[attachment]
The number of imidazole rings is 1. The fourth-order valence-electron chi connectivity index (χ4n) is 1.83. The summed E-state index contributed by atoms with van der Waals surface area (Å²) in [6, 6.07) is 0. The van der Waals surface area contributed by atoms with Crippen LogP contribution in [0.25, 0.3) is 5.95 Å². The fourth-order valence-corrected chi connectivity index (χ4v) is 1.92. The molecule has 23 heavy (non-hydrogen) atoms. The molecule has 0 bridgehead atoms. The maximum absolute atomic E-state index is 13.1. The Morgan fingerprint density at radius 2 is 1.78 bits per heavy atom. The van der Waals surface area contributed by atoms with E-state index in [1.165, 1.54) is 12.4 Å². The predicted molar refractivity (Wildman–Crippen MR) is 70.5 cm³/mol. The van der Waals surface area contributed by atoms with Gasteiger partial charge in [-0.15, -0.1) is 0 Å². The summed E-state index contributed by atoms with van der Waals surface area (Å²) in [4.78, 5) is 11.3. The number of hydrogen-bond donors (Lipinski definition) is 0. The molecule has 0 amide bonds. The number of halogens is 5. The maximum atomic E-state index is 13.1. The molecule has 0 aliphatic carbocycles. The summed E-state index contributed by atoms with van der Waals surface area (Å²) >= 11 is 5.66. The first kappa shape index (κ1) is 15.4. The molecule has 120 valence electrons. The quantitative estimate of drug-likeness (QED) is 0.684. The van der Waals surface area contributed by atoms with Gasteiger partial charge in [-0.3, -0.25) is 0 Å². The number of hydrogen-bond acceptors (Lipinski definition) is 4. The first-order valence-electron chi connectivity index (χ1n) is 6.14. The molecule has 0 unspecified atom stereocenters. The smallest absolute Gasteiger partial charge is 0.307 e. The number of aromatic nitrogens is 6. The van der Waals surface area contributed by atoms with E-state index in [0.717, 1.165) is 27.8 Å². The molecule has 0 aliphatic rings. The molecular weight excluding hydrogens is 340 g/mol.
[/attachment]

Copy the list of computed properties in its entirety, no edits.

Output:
The number of imidazole rings is 1. The fourth-order valence-electron chi connectivity index (χ4n) is 1.83. The summed E-state index contributed by atoms with van der Waals surface area (Å²) in [6, 6.07) is 0. The van der Waals surface area contributed by atoms with Crippen LogP contribution in [0.25, 0.3) is 5.95 Å². The fourth-order valence-corrected chi connectivity index (χ4v) is 1.92. The molecule has 23 heavy (non-hydrogen) atoms. The molecule has 0 bridgehead atoms. The maximum absolute atomic E-state index is 13.1. The Morgan fingerprint density at radius 2 is 1.78 bits per heavy atom. The van der Waals surface area contributed by atoms with E-state index in [1.165, 1.54) is 12.4 Å². The predicted molar refractivity (Wildman–Crippen MR) is 70.5 cm³/mol. The van der Waals surface area contributed by atoms with Gasteiger partial charge in [-0.15, -0.1) is 0 Å². The summed E-state index contributed by atoms with van der Waals surface area (Å²) in [4.78, 5) is 11.3. The number of hydrogen-bond donors (Lipinski definition) is 0. The molecule has 0 amide bonds. The number of halogens is 5. The maximum atomic E-state index is 13.1. The molecule has 0 aliphatic carbocycles. The summed E-state index contributed by atoms with van der Waals surface area (Å²) >= 11 is 5.66. The first kappa shape index (κ1) is 15.4. The molecule has 120 valence electrons. The quantitative estimate of drug-likeness (QED) is 0.684. The van der Waals surface area contributed by atoms with Gasteiger partial charge in [-0.3, -0.25) is 0 Å². The number of hydrogen-bond acceptors (Lipinski definition) is 4. The first-order valence-electron chi connectivity index (χ1n) is 6.14. The molecule has 0 unspecified atom stereocenters. The smallest absolute Gasteiger partial charge is 0.307 e. The number of aromatic nitrogens is 6. The van der Waals surface area contributed by atoms with E-state index in [0.717, 1.165) is 27.8 Å². The molecule has 0 aliphatic rings. The molecular weight excluding hydrogens is 340 g/mol.